Honors Flier
Honors Contracts
Honors Contracts can be arranged for courses not in the honors schedule (e.g., MATH 185 Calculus I).  The required honors project is additional work to the course requirements and does not affect the course grade. The honors project can be creative work, research, or applied learning and must produce a final deliverable (e.g., artwork, research paper), abstract, and an Honors Forum presentation. Remember to contextualize your project within the scholarly literature on the topic. The faculty mentor will use the honors project rubric to assess whether the project meets honors standards and merits honors credit. Contact the honors coordinator to request an honors faculty mentor.

Honors Contract Application

Honors Independent Study
Students can conduct scholarly research or produce creative works through Honors Independent Study projects under the supervision of a faculty mentor. Usually reserved for second-year students who have completed an introductory course in the discipline of study, these projects are an opportunity to delve deeper into a topic of interest or explore a potential a major.


Honors Independent Study Application

Honors Forum
The Forum is styled as a mini-conference, and is open to the public. Student presenters should dress and conduct themselves professionally. Using an executive summary approach based on the project abstract, students may opt for an individual or panel oral presentation (8-10 minutes preferably with slides) or a poster presentation. Honors faculty members serve as session moderators and collect each presenter's project abstract. Students with outstanding projects and presentations may be encouraged to submit a proposal to present at a conference.




Students who complete 12 honors credits with an overall grade point average (GPA) of 3.250 or higher are eligible to graduate from the Honors College. Graduates receive a notation on their transcripts recognizing this achievement. Further, at the graduation ceremony they wear an Honors College medallion. The transcript notation and color of the medallion are based on the student’s grade point average at the time of graduation:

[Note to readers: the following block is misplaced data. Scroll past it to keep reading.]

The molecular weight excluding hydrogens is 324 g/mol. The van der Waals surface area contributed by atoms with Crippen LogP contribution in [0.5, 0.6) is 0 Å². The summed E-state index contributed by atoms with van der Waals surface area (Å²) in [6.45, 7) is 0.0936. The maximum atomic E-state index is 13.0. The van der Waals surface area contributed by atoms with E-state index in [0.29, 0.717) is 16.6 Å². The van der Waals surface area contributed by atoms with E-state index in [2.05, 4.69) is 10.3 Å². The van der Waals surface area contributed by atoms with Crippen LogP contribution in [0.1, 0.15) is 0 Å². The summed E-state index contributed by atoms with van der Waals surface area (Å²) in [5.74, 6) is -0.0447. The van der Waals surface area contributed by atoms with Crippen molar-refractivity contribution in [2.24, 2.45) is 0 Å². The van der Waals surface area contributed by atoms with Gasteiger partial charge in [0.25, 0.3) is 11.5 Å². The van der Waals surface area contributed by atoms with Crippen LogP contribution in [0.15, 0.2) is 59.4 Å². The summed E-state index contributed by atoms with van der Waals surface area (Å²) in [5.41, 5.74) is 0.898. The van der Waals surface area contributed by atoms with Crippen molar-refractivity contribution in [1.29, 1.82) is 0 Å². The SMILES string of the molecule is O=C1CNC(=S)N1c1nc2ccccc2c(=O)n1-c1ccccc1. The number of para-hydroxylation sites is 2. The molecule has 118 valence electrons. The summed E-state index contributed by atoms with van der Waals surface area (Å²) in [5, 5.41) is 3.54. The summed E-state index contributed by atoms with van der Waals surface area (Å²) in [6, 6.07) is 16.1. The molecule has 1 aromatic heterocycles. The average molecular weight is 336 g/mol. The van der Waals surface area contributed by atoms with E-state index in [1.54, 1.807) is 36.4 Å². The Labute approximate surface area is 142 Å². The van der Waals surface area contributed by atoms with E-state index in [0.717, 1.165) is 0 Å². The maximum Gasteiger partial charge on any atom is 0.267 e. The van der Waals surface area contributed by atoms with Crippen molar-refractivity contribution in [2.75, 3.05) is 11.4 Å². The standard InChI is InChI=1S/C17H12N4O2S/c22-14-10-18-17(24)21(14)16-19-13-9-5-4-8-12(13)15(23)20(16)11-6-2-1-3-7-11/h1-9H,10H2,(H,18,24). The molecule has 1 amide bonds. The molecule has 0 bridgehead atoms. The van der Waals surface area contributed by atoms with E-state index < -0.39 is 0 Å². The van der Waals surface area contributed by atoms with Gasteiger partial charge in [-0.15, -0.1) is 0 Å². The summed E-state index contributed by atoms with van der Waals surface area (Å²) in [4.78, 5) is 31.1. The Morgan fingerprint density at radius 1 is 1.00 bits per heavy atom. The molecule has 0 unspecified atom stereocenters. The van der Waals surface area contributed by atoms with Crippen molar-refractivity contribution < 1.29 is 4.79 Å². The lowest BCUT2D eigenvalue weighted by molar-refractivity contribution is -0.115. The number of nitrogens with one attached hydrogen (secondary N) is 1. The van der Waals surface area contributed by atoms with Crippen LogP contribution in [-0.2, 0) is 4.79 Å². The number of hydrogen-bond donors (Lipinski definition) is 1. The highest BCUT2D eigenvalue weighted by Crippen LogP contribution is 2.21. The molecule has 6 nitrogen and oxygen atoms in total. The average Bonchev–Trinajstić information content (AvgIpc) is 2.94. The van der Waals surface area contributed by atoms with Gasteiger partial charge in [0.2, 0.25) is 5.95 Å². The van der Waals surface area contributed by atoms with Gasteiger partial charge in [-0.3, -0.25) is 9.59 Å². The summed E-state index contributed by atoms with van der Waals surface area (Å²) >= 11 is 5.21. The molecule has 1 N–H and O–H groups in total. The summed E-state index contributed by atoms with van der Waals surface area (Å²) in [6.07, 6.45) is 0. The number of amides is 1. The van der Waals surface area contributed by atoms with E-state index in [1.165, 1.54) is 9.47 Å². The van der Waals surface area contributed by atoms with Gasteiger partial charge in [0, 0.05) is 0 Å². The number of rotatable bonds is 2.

GPA Transcript Notation Medallion
3.250-3.499 Honors College Bronze
3.500-3.749 Honors College – Honors Silver
3.750-4.000 Honors College – High Honors Gold

Academic Awards & Recognitions

Anne Slater Honors Excellence Award
Anne Slater was an award winning honors coordinator and faculty member known for her exacting standards.  With Anne’s blessing, the Honors College established this award to recognize students who demonstrated excellence in their honors research/applied learning projects during the academic year. 

Portz Award Nomination
The Maryland Collegiate Honors Council (MCHC) annually sponsors the John & Edythe Portz Award for the outstanding honors student in the State. FCC students were named co-winner in 2019 and winner in 2023.

Honors Conferences

Maryland Collegiate Honors Council (MCHC)
The annual state honors conference, sponsored by the Maryland Collegiate Honors Council (MCHC), showcases student research through presentations and posters. If interested, work with your honors faculty mentor to connect your project abstract into a proposal that addresses the conference theme. Submit to the Honors Coordinator for consideration, selected proposals will be submitted in early December, the MCHC conference is typically held the first Friday/Saturday in March.

Northeast Regional Honors Council (NRHC)